Continuing with our occasional ‘CRM in practice’ blog series, probably one of the biggest questions which comes up is:
What is the difference between a Lead and a Suspect?
The answer is that it will somewhat depend on your chosen CRM software. Writing this blog, I thought it would be simple to find some definitions, but surprisingly it is not. Do a quick search yourself and the definitions are very close, so it depends on your perspective. Here are mine...
The most confusing term is that of a Lead. This is a Sales Lead where, and this may depend on your own business use, they are not currently doing business with you. Usually they are new to your database. This could be classified as an Account level classification type, although sometimes a Lead is created and tracked in its own right before being promoted to a sales Opportunity after qualification if they meet your profile. A Lead could be simply someone you met on at a tradeshow or just a phone call-in. Importantly your CRM enables you to track this Lead and also Assign it. Losing and not following-up on Leads is still one of the main catalysts in choosing a CRM system.
Leads can start outside of the system as a separate entity in their own right and may not be registered as an Account or Contact on your system yet. This is where it comes to understanding how your software treats Leads. In Customer Relationship Managementsoftware, it can sit in a separate ‘container’ slightly distant from your main database, although and this is confusing, you can often attach a Lead to an existing company or contact.
Now a Suspect is easier to define, since generally they are seen as someone that has been either partially qualified and that you believe fits in with your target profile and you could potentially do business with them. This is just another Account Type within your main database since they have been sufficiently qualified to create a FULL record. So, in our use, anyone who has a CRM system could be a target for one of our CRM Optimisation Auditssince this is not system centric. You may now have more additional information completed and this could include number of employees, a great indicator of size and most clients will give you this information readily.
Now an easy one…Prospects
We are now ‘out of the jungle’ and in clearer territory, where everyone can pretty much agree and there is a lot less confusion and no need to search Wikipedia!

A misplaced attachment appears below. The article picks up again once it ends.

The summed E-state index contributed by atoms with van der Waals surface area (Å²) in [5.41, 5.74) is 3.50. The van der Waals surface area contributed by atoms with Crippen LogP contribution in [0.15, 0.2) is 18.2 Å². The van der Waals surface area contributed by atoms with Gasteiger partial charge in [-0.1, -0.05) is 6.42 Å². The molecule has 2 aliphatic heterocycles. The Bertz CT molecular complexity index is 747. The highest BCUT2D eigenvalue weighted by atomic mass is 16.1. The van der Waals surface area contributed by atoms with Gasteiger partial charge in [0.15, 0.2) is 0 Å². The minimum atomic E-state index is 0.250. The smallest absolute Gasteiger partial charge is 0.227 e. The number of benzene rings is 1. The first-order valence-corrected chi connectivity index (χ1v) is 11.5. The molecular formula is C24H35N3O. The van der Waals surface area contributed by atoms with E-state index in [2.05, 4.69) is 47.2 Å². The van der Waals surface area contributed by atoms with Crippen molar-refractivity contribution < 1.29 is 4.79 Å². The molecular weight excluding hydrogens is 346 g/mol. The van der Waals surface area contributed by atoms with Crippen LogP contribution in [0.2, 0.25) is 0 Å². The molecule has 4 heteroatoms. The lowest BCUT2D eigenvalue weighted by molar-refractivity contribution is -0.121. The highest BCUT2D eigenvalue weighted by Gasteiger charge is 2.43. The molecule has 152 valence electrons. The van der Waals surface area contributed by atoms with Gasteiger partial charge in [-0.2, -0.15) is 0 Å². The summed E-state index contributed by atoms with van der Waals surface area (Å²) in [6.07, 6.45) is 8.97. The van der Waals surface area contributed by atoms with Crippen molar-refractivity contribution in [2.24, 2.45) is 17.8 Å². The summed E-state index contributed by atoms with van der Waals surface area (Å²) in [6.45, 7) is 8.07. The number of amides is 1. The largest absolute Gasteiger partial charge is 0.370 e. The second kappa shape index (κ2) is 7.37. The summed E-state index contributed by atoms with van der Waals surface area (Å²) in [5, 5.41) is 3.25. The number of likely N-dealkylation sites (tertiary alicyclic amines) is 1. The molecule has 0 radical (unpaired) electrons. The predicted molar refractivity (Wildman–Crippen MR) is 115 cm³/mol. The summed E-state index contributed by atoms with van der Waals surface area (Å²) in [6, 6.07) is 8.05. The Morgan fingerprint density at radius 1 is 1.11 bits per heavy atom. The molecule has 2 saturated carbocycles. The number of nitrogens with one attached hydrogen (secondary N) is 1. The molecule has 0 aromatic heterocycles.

Prospects are people you are actively engaged with at Account level and they meet all your key criteria to sell too whether now or in the near future. Most likely you have created aSales Opportunity, but even if you lose this particular sale, they may still remain a Prospect for the future. You know that you can meet their requirements, but they may not be in a position to need or want your services just right now.
Using these within a typical CRM System
We now need to apply to our own CRM database.
According to the CRM Triangle which we use to begin to explain the concept there are three core entities. However, this is now not strictly true since most full systems such as Sage CRM, Pipeliner CRM to name some of the Big Five have the concept of a separate Leads Entity.
Leads as an entity are often used by Marketing as a ‘container’ for Marketing campaigns before being “passed across” to the Sales Team as strong Suspects or Prospects after your various qualification criteria have been met. Sales now own these and must progress them.
Within this CRM world, these definitions remain blurred. We can all accept that a Prospect is someone you can deal business with and who meets your key qualification criteria. A Prospect will most probably have, if they are at the right stage, a Sales Opportunity against it.
As we have said earlier a Lead can be promoted to a Sales Opportunity AND Account/Contact since they rest in this separate ‘container’ as shown.
So, looking at the diagram, in CRM terms a Lead is unqualified, really a Suspect waiting to be qualified but possibly with an embryonic Sales Opportunity, often with some value. Once Qualified it is either promoted into the main Database and an Account/Contact AND an Opportunity is created at the same time. Typically, it is now a Suspect or Propsects depending on your own processes.
What to do now?
Writing this blog reinforces the need to document your own Sales processes and definitions and share these in your Standard Operating Procedures (SOP’s).
A great starting point is a workshop between Sales and Marketing to agree on your own definitions and processes. To help create this sales and marketing alignment of terminology, we have put together some simple graphics you can download from our ebook if you want to illustrate these concepts better. The download includes additional references.
Download the 'CRM in Practice' eBook
by Gary Perkins
3rd February 2016